Reilly has enjoyed an incredible coaching career in the Jersey City public school system. He’s the only Hudson County coach to record at least 100 coaching wins in four different sports – boys’ basketball, baseball and soccer and girls’ tennis. That’s some achievement in its own right.
McNair Academic athletic director Hugh Dwyer has developed a close bond with Reilly over the years.
“He’s definitely a throwback coach,” Dwyer said of Reilly. “He’s from a different time. He’s a great coach, but an even better man. He would literally give the shirt off his back to help a kid. I can’t even begin to put it into words how much he cares about the kids. He’s so unbelievably dedicated that he helps kids from other schools as well. He’s one guy that we’re really going to miss around here, because he’s the best.”
Craig Harris is currently a Trenton police officer, but from 1991 through 1995, he played for Reilly. He made sure he was among the 20 or so former players who returned to pay homage to Reilly.
“Coach Reilly taught me discipline, taught me poise and taught me determination,” Harris said. “It was a pleasure to play for him. He’s a great teacher, both on and off the court. He absolutely guided me down the right path. He’s just a great teacher all around.”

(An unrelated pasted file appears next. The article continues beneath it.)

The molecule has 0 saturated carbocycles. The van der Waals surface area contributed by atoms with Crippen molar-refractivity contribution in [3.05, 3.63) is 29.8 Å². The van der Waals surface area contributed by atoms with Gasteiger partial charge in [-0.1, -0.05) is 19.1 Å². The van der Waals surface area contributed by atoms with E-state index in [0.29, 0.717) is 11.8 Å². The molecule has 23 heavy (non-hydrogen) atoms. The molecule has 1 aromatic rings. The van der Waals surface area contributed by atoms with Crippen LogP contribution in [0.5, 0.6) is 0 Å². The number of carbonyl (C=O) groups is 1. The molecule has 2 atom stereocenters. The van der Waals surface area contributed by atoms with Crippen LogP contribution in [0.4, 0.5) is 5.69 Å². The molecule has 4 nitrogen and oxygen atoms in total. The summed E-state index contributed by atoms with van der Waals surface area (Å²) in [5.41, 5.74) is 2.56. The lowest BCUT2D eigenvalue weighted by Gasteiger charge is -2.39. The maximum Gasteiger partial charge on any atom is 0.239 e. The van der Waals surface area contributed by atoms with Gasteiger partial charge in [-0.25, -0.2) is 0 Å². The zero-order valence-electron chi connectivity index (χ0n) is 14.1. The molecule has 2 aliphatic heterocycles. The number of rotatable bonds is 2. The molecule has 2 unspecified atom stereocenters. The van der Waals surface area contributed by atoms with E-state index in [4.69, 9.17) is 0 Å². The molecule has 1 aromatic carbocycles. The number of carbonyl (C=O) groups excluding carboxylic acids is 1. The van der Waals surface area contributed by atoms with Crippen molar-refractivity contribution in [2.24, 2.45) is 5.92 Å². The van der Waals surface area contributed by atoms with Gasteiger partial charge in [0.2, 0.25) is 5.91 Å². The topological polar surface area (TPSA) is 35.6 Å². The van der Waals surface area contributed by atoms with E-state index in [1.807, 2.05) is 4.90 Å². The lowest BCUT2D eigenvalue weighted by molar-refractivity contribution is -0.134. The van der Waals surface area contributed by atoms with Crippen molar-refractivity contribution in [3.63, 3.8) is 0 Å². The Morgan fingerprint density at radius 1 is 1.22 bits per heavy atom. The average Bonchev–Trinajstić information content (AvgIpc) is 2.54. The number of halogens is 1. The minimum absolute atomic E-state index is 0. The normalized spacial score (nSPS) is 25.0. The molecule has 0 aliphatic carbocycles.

Patrick Healy is the son of Jersey City Mayor Jerramiah Healy. He also played for Reilly from 1998 through 2002 and was a standout player for the Cougars.
“First off, he’s a great guy,” Healy said. “He taught us a lot about life as well as basketball. We did the best with what we had. The main thing was that Coach Reilly was always great with all the kids. I had a ball playing for him.”
Healy made a point to remind people that Reilly is currently the coach with the second-longest tenure in all of Hudson County – of course, trailing only the legendary Bob Hurley at St. Anthony.
“Think about it, for 28 years, think of all the hours Coach Reilly spent coaching in summer leagues, practices, doing it year round,” Healy said. “It’s truly amazing.”
“Seeing Craig Harris again, that was really special,” Reilly said. “People like Jason Reed came back. Pat Healy told me that he didn’t know if I could get that many people back if I died. That’s what’s good about this, seeing the good people again.”
Reilly remembered some of the coaches he worked with over the years, guys like Eddie Butler and Dan Waddleton, true Hudson County basketball legends.
“I had the right people to learn from,” Reilly said.
Reilly was asked what was going through his head as he coached his final game.
“The little things hit you, like when I was standing with the team for the National Anthem or sweeping the floor before the game,” Reilly said. “Or when the AD [Dwyer] puts his arm around you and tells you that you did a good job. Those are the things I’ll remember.”
Not to mention, one more victory.
“I walked out of there with a new positive feeling,” Reilly said. “Things don’t change much. I’m a basketball fan. This was all a true labor of love. Basketball has always been my classroom. It’s nice to know that I did something special.”
Jim Hague can be reached at OGSMAR@aol.com.